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Acting Calipat prison warden made permanent

January 04, 2002|By DARREN SIMON, Staff Writer

CALIPATRIA — Gov. Gray Davis on Thursday named Silvia Huerta Garcia, acting warden of Calipatria State Prison since 2000, as the facility's permanent warden.

Garcia, 49, said she is proud to take the reins of the prison, a maximum-security facility with an inmate population that at 4,200 is larger than some Imperial Valley cities.

The appointment caps a long career in the state corrections system for Garcia that started when she accepted a position as a clinical social worker for the California Youth Authority.

In 1988 she moved to the adult prison system as a correctional counselor at the Richard T. Donovan Correctional Facility in Otay Mesa.

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She was promoted to program administrator at that facility and in 1993 she became a correctional administrator at the Calipatria prison.

In 1996 Garcia was promoted to chief deputy warden in Calipatria and in 1997 served for a time as acting warden before Larry Small was named warden.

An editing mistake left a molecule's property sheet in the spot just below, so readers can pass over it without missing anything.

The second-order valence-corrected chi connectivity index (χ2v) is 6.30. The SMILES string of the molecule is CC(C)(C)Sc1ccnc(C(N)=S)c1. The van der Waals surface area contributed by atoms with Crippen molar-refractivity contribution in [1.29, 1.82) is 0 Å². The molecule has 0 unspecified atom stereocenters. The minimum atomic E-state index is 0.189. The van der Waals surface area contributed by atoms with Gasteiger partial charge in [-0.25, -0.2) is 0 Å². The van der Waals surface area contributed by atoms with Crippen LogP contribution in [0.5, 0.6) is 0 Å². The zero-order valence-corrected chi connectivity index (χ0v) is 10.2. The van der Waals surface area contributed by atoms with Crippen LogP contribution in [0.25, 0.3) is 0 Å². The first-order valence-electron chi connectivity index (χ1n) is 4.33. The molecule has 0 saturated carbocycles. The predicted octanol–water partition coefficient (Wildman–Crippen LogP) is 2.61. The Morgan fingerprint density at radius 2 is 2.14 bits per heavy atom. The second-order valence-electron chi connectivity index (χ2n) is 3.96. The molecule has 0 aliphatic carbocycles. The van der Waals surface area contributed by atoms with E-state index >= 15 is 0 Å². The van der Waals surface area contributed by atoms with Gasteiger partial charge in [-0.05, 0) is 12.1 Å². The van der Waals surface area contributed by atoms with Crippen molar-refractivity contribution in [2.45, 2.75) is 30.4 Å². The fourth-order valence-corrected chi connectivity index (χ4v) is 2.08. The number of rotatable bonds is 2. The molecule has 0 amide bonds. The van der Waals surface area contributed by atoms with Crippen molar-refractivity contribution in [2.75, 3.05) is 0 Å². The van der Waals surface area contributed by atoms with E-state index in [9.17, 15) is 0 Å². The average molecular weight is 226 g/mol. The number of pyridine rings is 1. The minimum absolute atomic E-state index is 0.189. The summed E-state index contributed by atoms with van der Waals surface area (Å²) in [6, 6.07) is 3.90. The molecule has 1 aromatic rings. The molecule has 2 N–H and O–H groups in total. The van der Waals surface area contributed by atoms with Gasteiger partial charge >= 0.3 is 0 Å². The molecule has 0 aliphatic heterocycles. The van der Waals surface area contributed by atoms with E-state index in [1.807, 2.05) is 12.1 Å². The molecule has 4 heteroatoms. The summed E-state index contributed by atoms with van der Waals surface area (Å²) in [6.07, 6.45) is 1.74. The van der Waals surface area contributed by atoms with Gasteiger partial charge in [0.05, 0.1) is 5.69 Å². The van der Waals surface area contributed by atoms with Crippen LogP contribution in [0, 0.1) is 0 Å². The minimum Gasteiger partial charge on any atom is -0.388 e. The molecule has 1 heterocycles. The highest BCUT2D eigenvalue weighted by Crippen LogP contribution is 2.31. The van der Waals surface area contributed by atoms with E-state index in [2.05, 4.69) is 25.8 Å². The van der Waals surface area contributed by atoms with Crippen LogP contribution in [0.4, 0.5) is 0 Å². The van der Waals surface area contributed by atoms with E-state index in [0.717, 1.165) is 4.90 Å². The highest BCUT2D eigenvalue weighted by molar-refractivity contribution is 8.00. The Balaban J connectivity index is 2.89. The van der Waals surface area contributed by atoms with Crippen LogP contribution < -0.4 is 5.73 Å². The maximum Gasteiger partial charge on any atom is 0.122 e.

In May 2000 Garcia was again named the prison's acting warden.

Garcia earned a bachelor's degree in psychology and urban studies from Occidental College in Los Angeles and a master's degree in social welfare from the University of California, Los Angeles.

Garcia said she has a vision for Calipatria State Prison based on "the rules and regulations that mandate how the Department of Corrections operates the prisons."

She said her goal is to maintain a safe, clean and well-run facility.

"We are there to ensure a secure environment and public safety by keeping (the inmates) incarcerated," she said.

Another goal is to maintain the safety of the inmates and prison staff.

"You cannot accept prison violence" as part of the daily business of running a prison, Garcia said.

Still, violence does occur in prisons. Recently an inmate was stabbed to death within the facility.

She said all efforts are geared toward minimizing violence.

Garcia added she is proud to lead a staff of dedicated employees, at least 50 percent of whom are from the Imperial Valley.

She said the efforts of all prison staffers allow for the facility to be run efficiently and in a safe manner.

"They are my strongest assets," Garcia said.

Born in Mexico and raised in San Diego, Garcia resides in Brawley with her husband and three children.

"I love the Valley and the people in it," she said, adding she sees the prison as part of the Imperial Valley community.

She said staffers volunteer in the community and inmates also serve in local communities. She said she plans for those efforts to continue.

>> Staff Writer Darren Simon can be reached at 337-4082.

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